EUROPEAN Commissioner Maire Geoghegan-Quinn has intervened in domestic politics to advocate a No vote in the referendum on scrapping the Seanad – putting her in direct opposition with the Government.
While commissioners are allowed to comment on domestic politics – but not party politics – it is unusual for them to do so, especially Irish commissioners. But when it came to abolishing the Seanad, she said she will take "great pleasure" in voting No when the referendum takes place, which is expected to be October.
The comments by Ms Geoghegan-Quinn (inset) put her in direct opposition to the Coalition, since she is urging people to reject the Government's bid to abolish the Seanad.
They are also likely to be seized on by those campaigning for a No vote.
Ms Geoghegan-Quinn was addressing the Upper Chamber on her priorities as Commissioner for Research, Innovation and Science as party of Europe Week. But her Seanad comments were in response to a direct question from Independent senator Katherine Zappone, who is a member of a group campaigning to save and reform the Upper House.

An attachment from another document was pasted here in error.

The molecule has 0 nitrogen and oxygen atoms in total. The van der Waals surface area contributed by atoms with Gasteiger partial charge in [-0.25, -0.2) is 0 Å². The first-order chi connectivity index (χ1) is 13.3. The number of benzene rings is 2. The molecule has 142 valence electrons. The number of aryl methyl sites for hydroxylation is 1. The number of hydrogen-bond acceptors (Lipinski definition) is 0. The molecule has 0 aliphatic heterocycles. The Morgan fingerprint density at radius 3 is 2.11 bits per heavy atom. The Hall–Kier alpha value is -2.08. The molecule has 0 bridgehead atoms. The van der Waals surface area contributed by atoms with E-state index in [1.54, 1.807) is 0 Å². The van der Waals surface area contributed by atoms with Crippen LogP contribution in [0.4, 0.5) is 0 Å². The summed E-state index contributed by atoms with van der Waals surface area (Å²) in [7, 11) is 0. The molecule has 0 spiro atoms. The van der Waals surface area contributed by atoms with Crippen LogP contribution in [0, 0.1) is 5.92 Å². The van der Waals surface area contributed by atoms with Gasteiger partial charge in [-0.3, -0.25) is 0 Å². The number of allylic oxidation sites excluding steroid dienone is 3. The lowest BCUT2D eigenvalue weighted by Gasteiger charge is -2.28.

Ms Zappone asked: "Noting that she served in the Oireachtas for 22 years, does she believe the Seanad should be abolished?"
Ms Geoghegan-Quinn, a former justice minister, replied: "If senators want a direct answer, therefore, yes, I believe the Seanad should remain and I will have great pleasure in coming home, whenever the referendum takes place, to vote No to the abolition of the Seanad."
She said "checks and balances are needed", adding: "We have seen this in respect of the economic crisis." She added: "I learned more during the discussion in this Chamber about the law and how it works than I could ever have learned in the Dail.
"There was a possibility to tease out the legislation.
"There were giants here . . . such as Ken Whitaker and Alexis FitzGerald Snr, who knew the law and could talk about the practical implications of what we were suggesting."
"We had many a tussle in this chamber and many great robust debates. Very many people kindly mentioned what happened in 1993 and 1994, concerning the decriminalisation of homosexuality. Again, that was a debate that could take place in a real calm atmosphere."